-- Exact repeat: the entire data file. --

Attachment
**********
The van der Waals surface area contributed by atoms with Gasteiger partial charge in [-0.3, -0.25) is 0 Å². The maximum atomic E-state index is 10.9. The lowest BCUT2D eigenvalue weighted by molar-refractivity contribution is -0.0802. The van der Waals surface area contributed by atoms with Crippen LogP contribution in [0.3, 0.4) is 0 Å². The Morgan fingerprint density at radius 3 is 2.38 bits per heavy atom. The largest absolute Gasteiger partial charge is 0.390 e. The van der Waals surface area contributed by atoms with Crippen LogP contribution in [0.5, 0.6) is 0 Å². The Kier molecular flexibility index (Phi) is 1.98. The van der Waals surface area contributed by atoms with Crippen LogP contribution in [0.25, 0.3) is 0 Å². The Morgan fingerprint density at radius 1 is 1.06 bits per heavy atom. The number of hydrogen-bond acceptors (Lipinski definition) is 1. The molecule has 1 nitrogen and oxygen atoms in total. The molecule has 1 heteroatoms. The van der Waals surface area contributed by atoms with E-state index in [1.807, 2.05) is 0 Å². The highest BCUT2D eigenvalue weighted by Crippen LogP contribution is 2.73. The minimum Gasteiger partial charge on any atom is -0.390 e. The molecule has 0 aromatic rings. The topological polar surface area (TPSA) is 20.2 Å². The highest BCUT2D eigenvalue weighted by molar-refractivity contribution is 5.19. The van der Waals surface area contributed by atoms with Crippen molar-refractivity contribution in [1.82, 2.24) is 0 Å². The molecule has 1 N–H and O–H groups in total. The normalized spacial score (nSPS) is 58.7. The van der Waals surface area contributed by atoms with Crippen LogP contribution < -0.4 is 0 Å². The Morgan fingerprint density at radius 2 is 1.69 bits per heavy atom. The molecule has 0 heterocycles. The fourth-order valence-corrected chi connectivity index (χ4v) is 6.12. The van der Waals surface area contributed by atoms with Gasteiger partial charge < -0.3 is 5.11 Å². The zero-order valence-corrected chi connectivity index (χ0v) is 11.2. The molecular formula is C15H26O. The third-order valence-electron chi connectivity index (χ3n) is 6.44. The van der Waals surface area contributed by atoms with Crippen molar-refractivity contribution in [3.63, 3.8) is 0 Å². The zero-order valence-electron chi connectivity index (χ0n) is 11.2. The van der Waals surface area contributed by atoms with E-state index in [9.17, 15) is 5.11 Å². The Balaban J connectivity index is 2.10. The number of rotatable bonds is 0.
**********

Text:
The van der Waals surface area contributed by atoms with Gasteiger partial charge in [-0.3, -0.25) is 0 Å². The maximum atomic E-state index is 10.9. The lowest BCUT2D eigenvalue weighted by molar-refractivity contribution is -0.0802. The van der Waals surface area contributed by atoms with Crippen LogP contribution in [0.3, 0.4) is 0 Å². The Morgan fingerprint density at radius 3 is 2.38 bits per heavy atom. The largest absolute Gasteiger partial charge is 0.390 e. The van der Waals surface area contributed by atoms with Crippen LogP contribution in [0.5, 0.6) is 0 Å². The Kier molecular flexibility index (Phi) is 1.98. The van der Waals surface area contributed by atoms with Crippen LogP contribution in [0.25, 0.3) is 0 Å². The Morgan fingerprint density at radius 1 is 1.06 bits per heavy atom. The number of hydrogen-bond acceptors (Lipinski definition) is 1. The molecule has 1 nitrogen and oxygen atoms in total. The molecule has 1 heteroatoms. The van der Waals surface area contributed by atoms with E-state index in [1.807, 2.05) is 0 Å². The highest BCUT2D eigenvalue weighted by Crippen LogP contribution is 2.73. The minimum Gasteiger partial charge on any atom is -0.390 e. The molecule has 0 aromatic rings. The topological polar surface area (TPSA) is 20.2 Å². The highest BCUT2D eigenvalue weighted by molar-refractivity contribution is 5.19. The van der Waals surface area contributed by atoms with Crippen molar-refractivity contribution in [1.82, 2.24) is 0 Å². The molecule has 1 N–H and O–H groups in total. The normalized spacial score (nSPS) is 58.7. The van der Waals surface area contributed by atoms with Crippen LogP contribution < -0.4 is 0 Å². The Morgan fingerprint density at radius 2 is 1.69 bits per heavy atom. The molecule has 0 heterocycles. The fourth-order valence-corrected chi connectivity index (χ4v) is 6.12. The van der Waals surface area contributed by atoms with Gasteiger partial charge < -0.3 is 5.11 Å². The zero-order valence-corrected chi connectivity index (χ0v) is 11.2. The molecular formula is C15H26O. The third-order valence-electron chi connectivity index (χ3n) is 6.44. The van der Waals surface area contributed by atoms with Crippen molar-refractivity contribution in [3.63, 3.8) is 0 Å². The zero-order valence-electron chi connectivity index (χ0n) is 11.2. The van der Waals surface area contributed by atoms with E-state index in [9.17, 15) is 5.11 Å². The Balaban J connectivity index is 2.10. The number of rotatable bonds is 0.